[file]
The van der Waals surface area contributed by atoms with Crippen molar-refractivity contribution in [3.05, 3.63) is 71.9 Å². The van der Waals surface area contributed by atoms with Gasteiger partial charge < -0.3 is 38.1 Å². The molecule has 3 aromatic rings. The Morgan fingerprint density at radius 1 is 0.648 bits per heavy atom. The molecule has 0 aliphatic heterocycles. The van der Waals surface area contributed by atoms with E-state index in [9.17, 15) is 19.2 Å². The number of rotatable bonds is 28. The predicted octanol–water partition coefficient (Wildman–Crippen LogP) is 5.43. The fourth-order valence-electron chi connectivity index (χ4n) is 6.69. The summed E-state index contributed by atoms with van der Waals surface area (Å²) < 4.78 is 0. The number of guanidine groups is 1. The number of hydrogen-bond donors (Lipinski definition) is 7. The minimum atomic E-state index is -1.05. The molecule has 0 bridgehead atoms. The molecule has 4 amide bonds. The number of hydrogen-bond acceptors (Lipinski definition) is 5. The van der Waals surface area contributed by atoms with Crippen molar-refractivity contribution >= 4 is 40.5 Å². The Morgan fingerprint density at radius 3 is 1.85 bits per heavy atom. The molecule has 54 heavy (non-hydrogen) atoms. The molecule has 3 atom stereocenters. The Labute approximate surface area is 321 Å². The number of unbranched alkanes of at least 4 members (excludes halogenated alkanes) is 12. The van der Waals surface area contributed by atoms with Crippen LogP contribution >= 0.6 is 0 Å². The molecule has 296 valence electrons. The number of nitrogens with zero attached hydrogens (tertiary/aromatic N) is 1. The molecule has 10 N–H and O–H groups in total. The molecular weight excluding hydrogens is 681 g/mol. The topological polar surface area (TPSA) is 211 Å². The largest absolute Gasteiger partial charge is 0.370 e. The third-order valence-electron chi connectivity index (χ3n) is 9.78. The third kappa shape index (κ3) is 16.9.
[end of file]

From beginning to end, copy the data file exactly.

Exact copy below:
The van der Waals surface area contributed by atoms with Crippen molar-refractivity contribution in [3.05, 3.63) is 71.9 Å². The van der Waals surface area contributed by atoms with Gasteiger partial charge < -0.3 is 38.1 Å². The molecule has 3 aromatic rings. The Morgan fingerprint density at radius 1 is 0.648 bits per heavy atom. The molecule has 0 aliphatic heterocycles. The van der Waals surface area contributed by atoms with E-state index in [9.17, 15) is 19.2 Å². The number of rotatable bonds is 28. The predicted octanol–water partition coefficient (Wildman–Crippen LogP) is 5.43. The fourth-order valence-electron chi connectivity index (χ4n) is 6.69. The summed E-state index contributed by atoms with van der Waals surface area (Å²) < 4.78 is 0. The number of guanidine groups is 1. The number of hydrogen-bond donors (Lipinski definition) is 7. The minimum atomic E-state index is -1.05. The molecule has 0 bridgehead atoms. The molecule has 4 amide bonds. The number of hydrogen-bond acceptors (Lipinski definition) is 5. The van der Waals surface area contributed by atoms with Crippen molar-refractivity contribution >= 4 is 40.5 Å². The Morgan fingerprint density at radius 3 is 1.85 bits per heavy atom. The molecule has 54 heavy (non-hydrogen) atoms. The molecule has 3 atom stereocenters. The Labute approximate surface area is 321 Å². The number of unbranched alkanes of at least 4 members (excludes halogenated alkanes) is 12. The van der Waals surface area contributed by atoms with Crippen LogP contribution >= 0.6 is 0 Å². The molecule has 296 valence electrons. The number of nitrogens with zero attached hydrogens (tertiary/aromatic N) is 1. The molecule has 10 N–H and O–H groups in total. The molecular weight excluding hydrogens is 681 g/mol. The topological polar surface area (TPSA) is 211 Å². The largest absolute Gasteiger partial charge is 0.370 e. The third-order valence-electron chi connectivity index (χ3n) is 9.78. The third kappa shape index (κ3) is 16.9.